Molly Matava was among the first kids who went to the Boys & Girls Club of La Plata County 10 years ago. Like others who came behind her, going to the club changed her life.
“The club influenced my life a lot,” said Matava, who was struggling with self-esteem and depression at the time. “I was definitely a kid that didn’t have a lot of friends, and I was bullied a lot. Having the club to be a place where I could go and be safe and be who I wanted to be made me who I am today, and made me want to continue to go.”
September marks the 10th anniversary of the club, which serves more than 1,000 local youths between the ages of 6 and 18 each year through after-school, summer and outreach programs.
The club strives to provide a safe and fun space that kids can call their own, while being inspired to become productive members of society, said CEO Vaughn Morris.
The idea for the club began to germinate in 2005.
“An individual named Kip Koso was really the driving force behind the club,” Morris said. “He helped put together a committee and worked with the county to acquire the building.”
Morris joined the team in July 2007, two months before the club opened.
“For me, it was a homecoming,” he said because he grew up in Aztec and graduated from Fort Lewis College.
Right person, right messageMorris had worked at the San Juan County Adult Detention Center in Farmington, and the experience helped him prepare to lead the Boys & Girls Club in Durango.
“These people were either getting out and going right back in, or being sent away for a long time,” he said. “It is an interesting dynamic working there because you see people at their worst, but they also become more human because you see them every day.”
Morris saw a pattern between the two places.
“What I saw right away was the same dynamic with those kids that I saw on the adult end at the detention center,” he said. “If you have the right person at the right time with the right message, it really resonates with kids.”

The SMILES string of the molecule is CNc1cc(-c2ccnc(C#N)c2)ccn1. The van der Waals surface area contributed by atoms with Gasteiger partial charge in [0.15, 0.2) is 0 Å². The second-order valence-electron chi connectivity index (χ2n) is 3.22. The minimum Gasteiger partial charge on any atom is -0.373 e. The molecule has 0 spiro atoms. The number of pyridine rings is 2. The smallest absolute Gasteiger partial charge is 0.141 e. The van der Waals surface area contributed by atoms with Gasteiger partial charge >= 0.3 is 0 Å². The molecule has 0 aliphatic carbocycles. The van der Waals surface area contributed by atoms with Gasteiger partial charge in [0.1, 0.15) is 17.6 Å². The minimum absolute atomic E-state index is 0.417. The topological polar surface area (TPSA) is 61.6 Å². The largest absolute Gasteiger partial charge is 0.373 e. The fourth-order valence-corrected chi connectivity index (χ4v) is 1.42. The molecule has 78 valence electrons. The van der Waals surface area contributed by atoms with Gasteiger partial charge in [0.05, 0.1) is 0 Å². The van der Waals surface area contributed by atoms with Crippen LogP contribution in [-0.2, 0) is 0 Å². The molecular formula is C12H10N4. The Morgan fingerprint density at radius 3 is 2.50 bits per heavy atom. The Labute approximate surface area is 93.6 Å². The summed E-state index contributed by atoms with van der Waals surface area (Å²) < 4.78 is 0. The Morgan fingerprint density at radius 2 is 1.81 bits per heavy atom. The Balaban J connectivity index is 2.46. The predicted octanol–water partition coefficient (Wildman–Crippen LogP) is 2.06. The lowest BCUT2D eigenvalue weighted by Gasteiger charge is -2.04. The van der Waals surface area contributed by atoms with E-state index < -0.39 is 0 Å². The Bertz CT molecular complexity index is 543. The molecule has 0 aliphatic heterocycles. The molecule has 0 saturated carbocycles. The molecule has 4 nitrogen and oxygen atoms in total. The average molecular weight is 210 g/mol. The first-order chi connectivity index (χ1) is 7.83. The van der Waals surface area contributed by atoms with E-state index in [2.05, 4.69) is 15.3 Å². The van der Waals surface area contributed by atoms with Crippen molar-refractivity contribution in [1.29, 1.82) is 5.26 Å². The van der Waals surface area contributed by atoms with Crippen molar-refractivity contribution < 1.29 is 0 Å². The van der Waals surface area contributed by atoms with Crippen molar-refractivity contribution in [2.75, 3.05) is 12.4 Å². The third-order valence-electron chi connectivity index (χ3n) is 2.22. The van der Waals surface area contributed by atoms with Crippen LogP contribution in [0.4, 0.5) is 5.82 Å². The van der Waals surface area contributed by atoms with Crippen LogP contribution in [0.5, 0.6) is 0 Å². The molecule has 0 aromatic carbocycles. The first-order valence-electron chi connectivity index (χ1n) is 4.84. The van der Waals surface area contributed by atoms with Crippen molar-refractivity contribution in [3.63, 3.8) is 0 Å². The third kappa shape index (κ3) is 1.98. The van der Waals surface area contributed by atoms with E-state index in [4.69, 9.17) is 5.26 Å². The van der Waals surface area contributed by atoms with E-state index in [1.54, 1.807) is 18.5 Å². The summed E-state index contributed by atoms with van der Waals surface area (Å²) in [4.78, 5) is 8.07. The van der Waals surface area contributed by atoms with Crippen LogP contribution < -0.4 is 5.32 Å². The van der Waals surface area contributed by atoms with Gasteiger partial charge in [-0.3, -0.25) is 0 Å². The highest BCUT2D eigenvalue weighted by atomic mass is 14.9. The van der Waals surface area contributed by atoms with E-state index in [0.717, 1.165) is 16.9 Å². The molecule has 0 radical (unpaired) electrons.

For 20 years, Morris has worked with Boys & Girls Clubs across the West, including overseeing five clubs in the Phoenix metro area. Before joining the new Durango club, he oversaw a new club in Prescott, Arizona.
“I made some mistakes, but I was better prepared for the second go-around,” he said.
A 2017 report conducted by the club shows that every day more than 8,000 kids and teens in La Plata County leave school with the risk of being unsupervised and unsafe.
“The hours between 3 p.m. and 6 p.m. are crucial because it’s when kids are most likely to make bad choices because their parents aren’t around,” Morris said. “The club is a safe place for kids to go after school and in the summer.”
The club has 573 members and serves 1,243 kids, of which 62 percent are in elementary school and 38 percent are teens and tweens. Twenty-five percent identify as a minority.
In any given year, Morris said the club offers kids 25 to 30 different programs that focus on academic success, good character and healthful lifestyle choices. The academic programs help kids get their homework done. Healthful lifestyle programs keep kids active, with the goal of reducing childhood obesity.
Good character and citizenship programs focus on getting kids involved in community service projects.